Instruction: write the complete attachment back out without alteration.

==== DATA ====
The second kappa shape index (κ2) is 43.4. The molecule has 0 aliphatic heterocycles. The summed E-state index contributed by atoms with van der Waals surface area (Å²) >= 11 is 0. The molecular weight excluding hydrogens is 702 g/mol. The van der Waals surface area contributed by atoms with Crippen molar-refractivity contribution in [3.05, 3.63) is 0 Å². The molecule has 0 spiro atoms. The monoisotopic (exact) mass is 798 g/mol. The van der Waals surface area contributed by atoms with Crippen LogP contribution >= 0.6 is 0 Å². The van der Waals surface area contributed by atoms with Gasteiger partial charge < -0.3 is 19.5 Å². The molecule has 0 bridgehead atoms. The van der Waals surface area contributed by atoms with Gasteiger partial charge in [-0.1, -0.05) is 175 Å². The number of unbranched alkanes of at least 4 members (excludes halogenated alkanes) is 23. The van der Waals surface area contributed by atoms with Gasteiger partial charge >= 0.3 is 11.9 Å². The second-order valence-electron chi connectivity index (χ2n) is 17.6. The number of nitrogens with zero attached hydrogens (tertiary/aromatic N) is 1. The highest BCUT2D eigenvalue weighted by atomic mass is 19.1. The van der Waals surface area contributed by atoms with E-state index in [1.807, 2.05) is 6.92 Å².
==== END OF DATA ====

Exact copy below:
The second kappa shape index (κ2) is 43.4. The molecule has 0 aliphatic heterocycles. The summed E-state index contributed by atoms with van der Waals surface area (Å²) >= 11 is 0. The molecular weight excluding hydrogens is 702 g/mol. The van der Waals surface area contributed by atoms with Crippen molar-refractivity contribution in [3.05, 3.63) is 0 Å². The molecule has 0 spiro atoms. The monoisotopic (exact) mass is 798 g/mol. The van der Waals surface area contributed by atoms with Crippen LogP contribution >= 0.6 is 0 Å². The van der Waals surface area contributed by atoms with Gasteiger partial charge < -0.3 is 19.5 Å². The molecule has 0 bridgehead atoms. The van der Waals surface area contributed by atoms with Gasteiger partial charge in [-0.1, -0.05) is 175 Å². The number of unbranched alkanes of at least 4 members (excludes halogenated alkanes) is 23. The van der Waals surface area contributed by atoms with Gasteiger partial charge >= 0.3 is 11.9 Å². The second-order valence-electron chi connectivity index (χ2n) is 17.6. The number of nitrogens with zero attached hydrogens (tertiary/aromatic N) is 1. The highest BCUT2D eigenvalue weighted by atomic mass is 19.1. The van der Waals surface area contributed by atoms with E-state index in [1.807, 2.05) is 6.92 Å².